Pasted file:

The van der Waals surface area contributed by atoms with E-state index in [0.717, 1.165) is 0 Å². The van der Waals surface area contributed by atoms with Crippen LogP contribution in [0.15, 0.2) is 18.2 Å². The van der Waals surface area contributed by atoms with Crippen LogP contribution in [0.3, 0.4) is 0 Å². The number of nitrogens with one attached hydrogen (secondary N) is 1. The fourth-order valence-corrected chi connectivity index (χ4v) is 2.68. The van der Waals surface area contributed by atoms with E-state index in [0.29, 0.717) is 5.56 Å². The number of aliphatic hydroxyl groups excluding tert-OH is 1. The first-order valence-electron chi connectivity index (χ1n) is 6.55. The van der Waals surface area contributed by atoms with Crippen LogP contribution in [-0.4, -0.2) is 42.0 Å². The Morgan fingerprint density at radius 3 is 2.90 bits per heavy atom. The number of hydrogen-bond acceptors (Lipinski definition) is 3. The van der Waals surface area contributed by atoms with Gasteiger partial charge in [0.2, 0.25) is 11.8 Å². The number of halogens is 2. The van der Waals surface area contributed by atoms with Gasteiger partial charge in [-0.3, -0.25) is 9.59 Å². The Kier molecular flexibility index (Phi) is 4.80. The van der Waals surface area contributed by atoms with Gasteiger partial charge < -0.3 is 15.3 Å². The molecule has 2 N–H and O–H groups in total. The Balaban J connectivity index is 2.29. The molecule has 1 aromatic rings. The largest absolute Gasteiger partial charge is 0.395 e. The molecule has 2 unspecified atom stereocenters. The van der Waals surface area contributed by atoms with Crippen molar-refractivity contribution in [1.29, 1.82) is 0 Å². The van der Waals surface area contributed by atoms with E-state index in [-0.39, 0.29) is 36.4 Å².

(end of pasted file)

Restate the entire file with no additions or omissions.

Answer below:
The van der Waals surface area contributed by atoms with E-state index in [0.717, 1.165) is 0 Å². The van der Waals surface area contributed by atoms with Crippen LogP contribution in [0.15, 0.2) is 18.2 Å². The van der Waals surface area contributed by atoms with Crippen LogP contribution in [0.3, 0.4) is 0 Å². The number of nitrogens with one attached hydrogen (secondary N) is 1. The fourth-order valence-corrected chi connectivity index (χ4v) is 2.68. The van der Waals surface area contributed by atoms with E-state index in [0.29, 0.717) is 5.56 Å². The number of aliphatic hydroxyl groups excluding tert-OH is 1. The first-order valence-electron chi connectivity index (χ1n) is 6.55. The van der Waals surface area contributed by atoms with Crippen LogP contribution in [-0.4, -0.2) is 42.0 Å². The Morgan fingerprint density at radius 3 is 2.90 bits per heavy atom. The number of hydrogen-bond acceptors (Lipinski definition) is 3. The van der Waals surface area contributed by atoms with Gasteiger partial charge in [0.2, 0.25) is 11.8 Å². The number of halogens is 2. The van der Waals surface area contributed by atoms with Gasteiger partial charge in [-0.3, -0.25) is 9.59 Å². The Kier molecular flexibility index (Phi) is 4.80. The van der Waals surface area contributed by atoms with Gasteiger partial charge < -0.3 is 15.3 Å². The molecule has 2 N–H and O–H groups in total. The Balaban J connectivity index is 2.29. The molecule has 1 aromatic rings. The largest absolute Gasteiger partial charge is 0.395 e. The molecule has 2 unspecified atom stereocenters. The van der Waals surface area contributed by atoms with Crippen molar-refractivity contribution in [1.29, 1.82) is 0 Å². The van der Waals surface area contributed by atoms with E-state index in [-0.39, 0.29) is 36.4 Å².